Sea anemones, along with corals and jellyfish, are members of the phylum Cnidaria, and they possess a radial body plan that is distinct from the familiar bilateral body plan exhibited by vertebrates and many other animals. Despite their superficial dissimilarities, Cnidarians and other animals share a common ancestor--which existed over 500 million years ago--and, consequently, many genes. As illustrated by the new findings, scientists are now studying how these shared genes are used by radial and bilateral animals to learn how different body plans are determined and built at the molecular level, and how they arose during evolution.
The work is reported in the March 7th issue of Current Biology by David Matus and colleagues at the University of Hawaii and Stony Brook University.
To understand the evolution of body-plan patterning, the researchers isolated a particular set of genes from a tiny translucent cnidarian, the starlet sea anemone, Nematostella vectensis. The genes were the anemone's version of genes known to be responsible for organizing the dorso/ventral axis in bilateral animals.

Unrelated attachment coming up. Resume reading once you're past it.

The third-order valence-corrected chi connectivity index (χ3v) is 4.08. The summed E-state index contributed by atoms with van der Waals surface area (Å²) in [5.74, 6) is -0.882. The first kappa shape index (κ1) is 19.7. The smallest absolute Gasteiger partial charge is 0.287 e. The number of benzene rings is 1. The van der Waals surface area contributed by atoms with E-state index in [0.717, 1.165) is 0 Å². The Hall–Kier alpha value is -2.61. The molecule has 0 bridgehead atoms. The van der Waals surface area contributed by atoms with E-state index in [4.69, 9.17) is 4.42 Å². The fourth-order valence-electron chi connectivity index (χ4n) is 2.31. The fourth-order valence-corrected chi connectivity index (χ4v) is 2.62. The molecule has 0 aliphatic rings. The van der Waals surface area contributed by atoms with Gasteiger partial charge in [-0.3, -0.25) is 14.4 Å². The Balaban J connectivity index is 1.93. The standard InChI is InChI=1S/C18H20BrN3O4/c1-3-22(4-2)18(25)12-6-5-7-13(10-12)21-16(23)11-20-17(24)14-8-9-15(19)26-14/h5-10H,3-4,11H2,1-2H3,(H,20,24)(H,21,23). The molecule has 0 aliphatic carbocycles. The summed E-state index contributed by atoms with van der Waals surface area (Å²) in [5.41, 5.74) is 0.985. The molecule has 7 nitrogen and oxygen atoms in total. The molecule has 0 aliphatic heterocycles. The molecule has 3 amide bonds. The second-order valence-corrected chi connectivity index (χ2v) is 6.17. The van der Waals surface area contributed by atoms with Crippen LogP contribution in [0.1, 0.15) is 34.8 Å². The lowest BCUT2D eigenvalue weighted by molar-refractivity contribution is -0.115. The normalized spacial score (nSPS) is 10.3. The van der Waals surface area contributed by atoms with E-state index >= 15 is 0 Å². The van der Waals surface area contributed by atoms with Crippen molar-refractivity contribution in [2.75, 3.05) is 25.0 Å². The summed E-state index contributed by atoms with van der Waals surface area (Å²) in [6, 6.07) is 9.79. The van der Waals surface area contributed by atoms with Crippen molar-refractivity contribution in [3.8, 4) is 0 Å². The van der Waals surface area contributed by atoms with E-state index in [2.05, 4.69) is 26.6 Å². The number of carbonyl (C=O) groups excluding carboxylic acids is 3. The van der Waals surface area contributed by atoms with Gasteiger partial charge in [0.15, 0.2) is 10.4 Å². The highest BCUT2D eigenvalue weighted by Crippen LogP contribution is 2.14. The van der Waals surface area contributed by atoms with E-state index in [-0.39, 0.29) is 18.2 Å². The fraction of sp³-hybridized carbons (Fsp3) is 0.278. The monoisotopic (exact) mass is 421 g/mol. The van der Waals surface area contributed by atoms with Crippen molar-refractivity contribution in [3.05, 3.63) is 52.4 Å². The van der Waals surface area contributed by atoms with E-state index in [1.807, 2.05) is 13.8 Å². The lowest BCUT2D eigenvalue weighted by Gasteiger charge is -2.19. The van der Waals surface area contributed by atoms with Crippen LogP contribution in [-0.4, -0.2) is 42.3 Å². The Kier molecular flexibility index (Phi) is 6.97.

Matus and colleagues found that two types of proteins--so-called TGFß ligands and an antagonist protein that functions in opposition to the ligands--encoded by these genes are expressed differently in anemones than they are in bilateral animals like flies and frogs. In those animals, the proteins are expressed on opposite sides of the dorsal/ventral axis very early in embryogenesis, during gastrulation. However, the researchers found that the anemone ligands and their antagonist protein are at first expressed together--then, as gastrulation proceeds, the proteins become segregated into different germ layers, with the TGFß ligands and downstream components deployed exclusively in the endoderm, or inner germ layer.
It therefore appears that the ancient, ancestral function for this signaling system may have been to determine the different germ layers of the developing embryo in animals that lacked a bilateral body plan. Over evolutionary time, the genes acquired a new and important role in establishing the dorso/ventral axis, eventually leading to the diversity of bilateral animals present today.